Six-thirty on a Tuesday evening at Tom's Tavern in downtown Phoenix. The place can serve up to 220 people, and it often does -- during the day. But tonight, there are only six people eating dinner. Tonight, like so many other nights, Tom's Tavern is empty.
Near the bar stands a Hispanic man of average height, one of Tom's dishwashers. Two days from now, during the lunch hour, he'll be rushing his tray full of dirty plates back to the kitchen. He'll have no chance to watch television then. But tonight he does. Game Six of the National League Championship Series is on. From time to time, the dishwasher yawns as he watches.
Two days from now, during lunch, the woman tending bar will have no time to wait on every table either. But tonight, during dinner, she says, "How are you doing?" and "What can I get you?" to an older couple sitting in a booth, before returning to the bar and asking two guys there the same.
Two days from now, during lunch, Michael Ratner, one of the owners of Tom's Tavern, will seat everyone who walks in. But tonight, Ratner's gone and people seat themselves.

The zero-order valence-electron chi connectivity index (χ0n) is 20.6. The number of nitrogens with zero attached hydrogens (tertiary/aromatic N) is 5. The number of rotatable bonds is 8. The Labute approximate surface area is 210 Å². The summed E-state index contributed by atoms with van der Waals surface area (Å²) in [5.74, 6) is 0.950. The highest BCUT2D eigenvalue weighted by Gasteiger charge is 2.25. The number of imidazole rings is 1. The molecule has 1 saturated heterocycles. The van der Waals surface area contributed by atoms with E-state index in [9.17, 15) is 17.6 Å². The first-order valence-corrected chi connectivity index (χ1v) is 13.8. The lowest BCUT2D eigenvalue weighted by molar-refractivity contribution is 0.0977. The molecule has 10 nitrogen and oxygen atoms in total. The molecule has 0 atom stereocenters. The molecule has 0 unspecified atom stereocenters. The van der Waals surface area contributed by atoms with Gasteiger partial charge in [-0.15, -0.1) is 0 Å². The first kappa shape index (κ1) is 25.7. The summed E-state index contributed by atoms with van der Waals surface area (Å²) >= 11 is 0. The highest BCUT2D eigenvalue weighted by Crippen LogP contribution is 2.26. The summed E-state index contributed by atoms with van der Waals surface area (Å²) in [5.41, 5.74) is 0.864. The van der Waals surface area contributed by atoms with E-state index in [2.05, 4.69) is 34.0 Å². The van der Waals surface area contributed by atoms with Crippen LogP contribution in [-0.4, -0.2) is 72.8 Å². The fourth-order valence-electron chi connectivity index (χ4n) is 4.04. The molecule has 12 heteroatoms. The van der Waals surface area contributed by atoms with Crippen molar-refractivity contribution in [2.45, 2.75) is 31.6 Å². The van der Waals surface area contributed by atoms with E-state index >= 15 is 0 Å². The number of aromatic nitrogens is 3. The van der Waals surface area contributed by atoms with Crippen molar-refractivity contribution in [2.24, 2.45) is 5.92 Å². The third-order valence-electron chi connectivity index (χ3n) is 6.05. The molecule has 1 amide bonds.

At 2 North Central, Tom's Tavern is one of the few places open for dinner downtown. Ratner says he gets some business at that hour from those on their way to an event at the Dodge Theatre, four blocks west of Tom's.
But it's not significant business. Ratner says between 85 percent and 95 percent of a day's receipts come between 11 a.m. and 1:30 p.m. "That's high occupancy for a very limited window of opportunity," Ratner says.
And it's the reason a lot of retailers and restaurateurs close early.
Mark Russell is the owner of Oregano's Pizza Bistro at 130 East Washington. "Downtown is a different beast," says Russell, who also owns the five other Oregano's throughout Arizona.
Last year, the downtown location became the first to only serve lunch. Russell couldn't support keeping Oregano's open after the lunch period because the people who work downtown by and large don't live there. So, Russell reasons, why stay open if there's no one to stay open for?
Star Mays lives on Ninth Street and Van Buren in a one-bedroom loft that was a "steal." But despite her "huge" place, the cheap price she's paying for it and the proximity to work -- she waitresses at the Hard Rock Cafe a few blocks west -- she won't live downtown for long. She doesn't like it because, once she's finished waiting tables, "there aren't a lot of things to do."